That was the point of the "sweet" lines, I thought?

The whole "sweet" and no sex thing weren't the same. It created probs at Rita time every year. Most SR writers I know (and I know a lot of 'em even Holly from online - publishing really is a small world) use the term traditional - but since the books have gone the way of the dinosaurs it hardly matters now!


Some of the YA stuff (not YA romance - just "plain" YA books) is really incredible stuff

But have you read the new crop of YA girl's novels? YIKES! The "growing up listening to the Women's Libber's press the cause" woman in me just cringes and the mom in me wants to scream every time I see a girl pick those up. The Gossip Girls, The Au Paires, The Clique - they paint such an awful picture of being a girl, of being a person. My agent approached me about doing YA along these lines so I checked them out and decided I'd couldn't do it.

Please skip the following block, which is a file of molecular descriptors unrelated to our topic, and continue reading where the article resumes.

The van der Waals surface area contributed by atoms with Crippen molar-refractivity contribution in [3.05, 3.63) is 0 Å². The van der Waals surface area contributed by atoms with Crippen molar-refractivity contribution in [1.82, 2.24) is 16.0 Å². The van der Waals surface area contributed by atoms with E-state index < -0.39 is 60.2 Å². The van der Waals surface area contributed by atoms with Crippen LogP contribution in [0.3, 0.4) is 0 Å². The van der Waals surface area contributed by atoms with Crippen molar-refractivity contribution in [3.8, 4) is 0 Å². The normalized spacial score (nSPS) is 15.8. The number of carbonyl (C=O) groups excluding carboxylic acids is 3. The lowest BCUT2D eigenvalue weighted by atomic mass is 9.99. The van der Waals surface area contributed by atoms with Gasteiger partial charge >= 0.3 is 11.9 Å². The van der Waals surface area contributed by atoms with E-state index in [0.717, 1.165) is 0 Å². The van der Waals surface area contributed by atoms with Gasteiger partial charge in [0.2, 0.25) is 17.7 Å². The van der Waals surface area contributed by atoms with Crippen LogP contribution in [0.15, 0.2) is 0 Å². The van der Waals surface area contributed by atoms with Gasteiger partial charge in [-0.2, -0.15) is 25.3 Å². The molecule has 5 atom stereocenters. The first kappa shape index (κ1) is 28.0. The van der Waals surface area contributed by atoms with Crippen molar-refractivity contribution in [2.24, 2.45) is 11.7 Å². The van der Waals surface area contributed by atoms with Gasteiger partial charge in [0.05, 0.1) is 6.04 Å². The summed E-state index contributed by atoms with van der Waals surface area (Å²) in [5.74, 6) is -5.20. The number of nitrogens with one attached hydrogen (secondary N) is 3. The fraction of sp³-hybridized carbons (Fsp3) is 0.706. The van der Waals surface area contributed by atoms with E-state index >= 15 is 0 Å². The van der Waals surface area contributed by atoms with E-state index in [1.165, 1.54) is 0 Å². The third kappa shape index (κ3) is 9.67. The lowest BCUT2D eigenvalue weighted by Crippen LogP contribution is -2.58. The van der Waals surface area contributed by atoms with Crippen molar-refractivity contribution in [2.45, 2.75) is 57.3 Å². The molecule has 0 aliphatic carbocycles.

Hmmm - is this off topic?

annie
Luanne Jones
Heathen Girls (Mira)

Sonarbabe
01-15-2006, 02:33 AM
S.E. Hinton's stuff is terrific, too.


Amen! I had to read The Outsiders in the 7th grade and it was one of the very few books that I had to read that I absolutely loved. After I was finished--and my teacher forced me to give it back--I went out and bought that one, along with all of her other YA books. I loved every one of them.

You know, I started out my writing passion with YA books, but they were a cross breed. Sort of like crossing Nancy Drew and The Hardy Boys with Francine Pascal's Sweet Valley High. From my jaunts to the bookstore, I've come to the disheartening conclusion that there's no home for my series. *sniffles*

I need a hug.

Susan Gable
01-15-2006, 06:47 PM
The whole "sweet" and no sex thing weren't the same. It created probs at Rita time every year. Most SR writers I know (and I know a lot of 'em even Holly from online - publishing really is a small world) use the term traditional - but since the books have gone the way of the dinosaurs it hardly matters now!

LOL - Very true.